Did the federal Food and Drug Administration follow its own guidelines when it approved the RU-486 abortion pill? According to journalist Jennifer Kabbany, a Phillips Foundation fellow writing in the March 29 issue of World, a weekly newsmagazine that covers events from a Biblical perspective, the answer is hard to determine.
Critics of the pill, Kabbany writes, have charged that the FDA "bent its own rules" when it approved the use of the abortifacients in the U.S. market, "ignoring evidence of risks to women and relaxing its distribution requirements because of political pressure."
According to Kabbany, the FDA failed to follow its own guidelines yet again when it failed to respond to a citizen's petition seeking more information about the approval process.
The groups, representing more than 500,000 members -- including the American Association of Pro-Life Obstetricians/Gynecologists, Concerned Women for America, and the Christian Medical Association -- filed their petition on Aug. 20, 2002. The FDA, which had until Feb. 20, 2003 to respond, missed the deadline.
Kabbany says FDA officials declined to discuss the petition "because its under review" but the questions the petition -- and Kabbany in her article -- raise about just how the so-called abortion pill got access to the U.S. market is certain to attract attention on Capitol Hill.
Static cling ...
For the first time, congressional estimates on the impact of tax and spending proposals will include dynamic analysis, which accounts for behavior in determining impacts, as well as static analysis. The move has long been championed by conservative economists who argue that, especially in the case of certain tax cuts, the stimulating effect they may have on economic activity should be considered when trying to project how much money will be raised or, in static terms, "lost" if the cuts are implemented.
The dynamic numbers may only be advisory but are nevertheless significant. Fears that they may be all over the map and that, ultimately, that congressional estimators may bollix up the numbers entirely have led the Heritage Foundation, a leading supply-side organization, to step forward with a plan to evaluate the projections for their accuracy.
Out and up ...
There are changes in the works over at the National Republican Congressional Committee's communications shop. Veteran flak Steve Schmidt is leaving the committee to become senior vice president for media relations of Direct Impact, a grassroots-lobbying firm. Stepping up to replace him is his longtime deputy, Carl Forti, who has been at the NRCC in a variety of roles for the last two cycles.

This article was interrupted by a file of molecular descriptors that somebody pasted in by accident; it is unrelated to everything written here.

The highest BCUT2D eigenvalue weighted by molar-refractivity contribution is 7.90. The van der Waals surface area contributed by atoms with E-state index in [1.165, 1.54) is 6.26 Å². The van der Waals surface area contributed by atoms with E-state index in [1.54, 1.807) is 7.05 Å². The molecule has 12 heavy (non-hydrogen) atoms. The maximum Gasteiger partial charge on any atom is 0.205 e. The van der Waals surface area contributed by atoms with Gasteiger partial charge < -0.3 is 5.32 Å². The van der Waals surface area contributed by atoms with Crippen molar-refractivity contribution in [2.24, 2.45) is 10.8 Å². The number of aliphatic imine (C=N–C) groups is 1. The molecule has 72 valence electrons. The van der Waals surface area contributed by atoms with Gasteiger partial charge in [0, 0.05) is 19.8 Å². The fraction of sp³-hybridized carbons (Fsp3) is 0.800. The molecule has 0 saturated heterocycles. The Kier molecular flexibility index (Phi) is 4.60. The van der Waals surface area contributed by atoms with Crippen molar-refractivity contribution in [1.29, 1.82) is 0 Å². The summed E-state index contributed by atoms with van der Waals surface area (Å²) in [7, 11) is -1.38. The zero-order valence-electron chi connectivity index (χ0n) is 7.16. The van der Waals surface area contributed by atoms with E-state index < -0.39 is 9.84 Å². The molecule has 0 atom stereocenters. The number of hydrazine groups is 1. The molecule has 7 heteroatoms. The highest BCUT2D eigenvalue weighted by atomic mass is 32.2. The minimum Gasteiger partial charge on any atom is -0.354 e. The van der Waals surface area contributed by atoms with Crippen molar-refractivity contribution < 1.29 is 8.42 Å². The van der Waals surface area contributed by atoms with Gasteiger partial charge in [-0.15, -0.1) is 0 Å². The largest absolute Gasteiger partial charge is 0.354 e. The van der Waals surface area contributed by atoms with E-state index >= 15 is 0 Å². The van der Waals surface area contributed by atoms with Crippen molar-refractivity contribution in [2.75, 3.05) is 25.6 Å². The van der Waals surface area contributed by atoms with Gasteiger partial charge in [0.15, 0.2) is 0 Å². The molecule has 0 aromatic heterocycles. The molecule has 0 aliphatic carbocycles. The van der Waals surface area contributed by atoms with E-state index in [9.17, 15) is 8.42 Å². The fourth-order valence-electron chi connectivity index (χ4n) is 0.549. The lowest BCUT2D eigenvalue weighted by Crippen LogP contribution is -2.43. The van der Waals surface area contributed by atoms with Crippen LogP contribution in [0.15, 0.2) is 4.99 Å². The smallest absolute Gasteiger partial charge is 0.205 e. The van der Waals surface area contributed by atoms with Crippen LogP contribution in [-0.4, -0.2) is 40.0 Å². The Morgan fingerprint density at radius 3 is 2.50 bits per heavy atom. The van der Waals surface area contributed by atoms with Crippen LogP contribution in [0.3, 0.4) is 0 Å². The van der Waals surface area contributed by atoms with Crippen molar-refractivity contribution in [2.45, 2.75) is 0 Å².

NRCC Chairman and U.S. Rep. Tom Reynolds, R-N.Y., said, "We are sorry to see Steve go. He was an integral part of our electoral success in the last cycle, and he will be missed. At the same time, the committee is fortunate to have a new communications director with Carl's level of knowledge and experience. His time working with congressional candidates at the NRCC will be invaluable during this next cycle."
Privacy rights ...
U.S. television anchors covering the war against Iraqi leader Saddam Hussein have spent more than a little time since the weekend explaining that they would not be airing footage that has appeared on Al Jazeera, purporting to show captured U.S. servicemen who may have been tortured and executed. Some speculate that, were the footage to be shown on U.S. televisions, the outrage among the American people would be so high as to be dangerous to the civil order in some regards, particularly where anti-war demonstrators are concerned.
The primary reason for not showing the footage was outlined by the United States Department of Defense in a March 23 release. "Out of respect for the families and consistent with the principles of the Geneva Conventions," it begins, "we request news organizations not air or publish recognizable images or audio recordings that identify POWs (prisoners of war). Additionally, we request you not use their names, first or last, or their unit until next-of-kin notification is complete. We are working hard to reach their families. We will notify you as soon as this is done."
The release goes on to say that the Defense Department "repeats (its) standing policy that news organizations not air or publish recognizable images of deceased members of the U.S. military or use their names, first or last, or their unit, until next-of-kin notification is completed or 72 hours. We are working hard to reach their families. We will notify you as soon as this is done."
Opening meeting ...
Howard University, a historically black college located in Washington, is playing host to a Town Hall Meeting in support of affirmative action on March 28. The event comes just days before the U.S. Supreme Court is due to hear the Gratz vs. Bollinger and Grutter vs. Bollinger cases, which some have called "the most significant affirmative action cases since Regents of the University of California vs. Bakke in 1978."
"The issue of race, in many respects, is the unfinished business that this country needs to urgently address, and the forum on affirmative action in Washington, D.C., is timely and appropriate," said Charles Ogletree Jr., the Jesse Climenko professor of law and associate dean for the Clinical Programs at the Harvard Law School.
The Howard program will be moderated by U.S. Rep. Artur Davis, D-Ala., and will feature remarks from luminaries including Howard Law School Dean and former Baltimore Mayor Kurt Schmoke, Wade Henderson of the Leadership Conference on Civil Rights, author and journalist George Curry, and Julianne Malveaux, an author and syndicated columnist.
The meeting is open to the public and kicks off what organizers says is "a weekend of meetings, teach-ins, and strategy sessions among organizers and activists who are coming to ... demonstrate outside the United States Supreme Court on April 1st."
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